Official Partner The Royal Society of Medicine


On Coffee

From our Lead Surgical Contributor, Dr. Paul Sturch.

All coffee sold in California must now carry a cancer warning. Seriously. Superior Court Judge Elihu Berle has ruled that coffee sellers in the Golden State failed to warn customers of the potentially carcinogenic compound acrylamide being sold in their coffee. So. Bad news for all teachers and anaesthetists, then.

The ‘Legal’ Bit

Since 1986 under the California Safe Drinking Water and Toxic Enforcement Act, also known as Proposition 65, businesses must provide a “clear and reasonable warning” about the presence of agents that affect health. The original lawsuit was filled in 2010 by the nonprofit Council for Education and Research on Toxics and alleges that the defendants “failed to provide clear and reasonable warning” that drinking coffee could expose people to acrylamide. Companies targeted include Starbucks and 7-eleven. The non-profit says sellers should pay fines of up to $2,500 (£1,800) for every person exposed to acrylamide in California since 2002. Many companies have already settled and agreed to sell their coffee with Prop 65 warning labels.

The list of chemicals “known to the State of California to cause cancer or reproductive toxicity” is updated annually and currently numbers almost 1000.  A chemical needs only to carry a risk of 1 in 100,000 to be considered a significant risk. Bill Murray, the National Coffee Association’s president and CEO, said in a statement, “Coffee has been shown, over and over again, to be a healthy beverage. The US Government’s own Dietary Guidelines state that it can be part of a healthy lifestyle.” The ruling states that companies have failed to shows that “consumption of coffee confers a benefit to human health”.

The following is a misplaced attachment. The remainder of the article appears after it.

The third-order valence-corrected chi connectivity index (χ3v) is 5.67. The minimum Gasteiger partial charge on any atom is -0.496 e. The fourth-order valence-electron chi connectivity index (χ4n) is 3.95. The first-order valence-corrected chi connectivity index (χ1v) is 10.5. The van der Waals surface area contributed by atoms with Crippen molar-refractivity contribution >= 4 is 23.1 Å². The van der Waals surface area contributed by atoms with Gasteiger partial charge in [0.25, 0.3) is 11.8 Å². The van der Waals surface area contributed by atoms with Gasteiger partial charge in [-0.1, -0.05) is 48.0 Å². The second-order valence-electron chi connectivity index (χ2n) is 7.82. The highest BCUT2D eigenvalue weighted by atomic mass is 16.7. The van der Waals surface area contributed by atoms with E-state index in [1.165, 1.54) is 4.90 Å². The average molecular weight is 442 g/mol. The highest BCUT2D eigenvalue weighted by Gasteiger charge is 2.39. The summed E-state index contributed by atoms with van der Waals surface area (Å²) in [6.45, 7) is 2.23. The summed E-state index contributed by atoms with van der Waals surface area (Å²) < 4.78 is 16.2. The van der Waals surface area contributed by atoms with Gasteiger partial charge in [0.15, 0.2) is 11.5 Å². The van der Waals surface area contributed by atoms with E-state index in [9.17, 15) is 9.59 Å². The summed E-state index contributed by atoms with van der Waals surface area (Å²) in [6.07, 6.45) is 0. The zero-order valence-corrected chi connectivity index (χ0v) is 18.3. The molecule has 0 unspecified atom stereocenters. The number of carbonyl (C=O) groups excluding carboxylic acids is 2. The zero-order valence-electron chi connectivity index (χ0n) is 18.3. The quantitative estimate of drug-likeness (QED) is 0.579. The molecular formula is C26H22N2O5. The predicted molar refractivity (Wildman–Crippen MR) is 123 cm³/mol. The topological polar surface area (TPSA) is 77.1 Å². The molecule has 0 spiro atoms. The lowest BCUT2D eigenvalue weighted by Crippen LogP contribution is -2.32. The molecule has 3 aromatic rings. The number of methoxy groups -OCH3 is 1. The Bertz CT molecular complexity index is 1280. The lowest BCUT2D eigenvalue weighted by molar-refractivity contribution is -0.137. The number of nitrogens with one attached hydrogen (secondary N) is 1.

The American Cancer Society reports that Prop 65 labeling has limitations: “They don’t say what the substance is, where it is in the product, how you might be exposed to it, what the level of risk is, or how to reduce your exposure.” They report that when rats and mice are given very high amounts – 1000 to 10,000 higher than the levels to which human beings might be exposed in foods – the incidence of cancer does increase. So maybe we don’t need to panic quite yet.

Len Lichtenfeld, deputy chief medical officer for the American Cancer Society in Atlanta  “Most experts are going to look at the risk of acrylamide in coffee and conclude that this is not something that’s going to have a meaningful impact on human health,”

Coffee was removed from the World Health Organisation (WHO) list of possible carcinogens in 2016.


There are two important coffee plants, Arabica and Robusta. Coffee beans are actually the seeds of the cherries grown on these plants. Once harvested, seeds are removed from the flesh of the cherry and dried. The dried seeds are then roasted.

As the beans heat up, the complex carbohydrates break down and the bean turns brown through the process of the Maillard reaction.  The oils, or caffeol, are released, creating the aroma and flavor of the coffee. Acrylamide is released as a by-product of the ‘cooking’. You can produce acrylamide by burning toast, too. Looks like breakfast is off the cards en général, then.

At least wine is still allowed, right?


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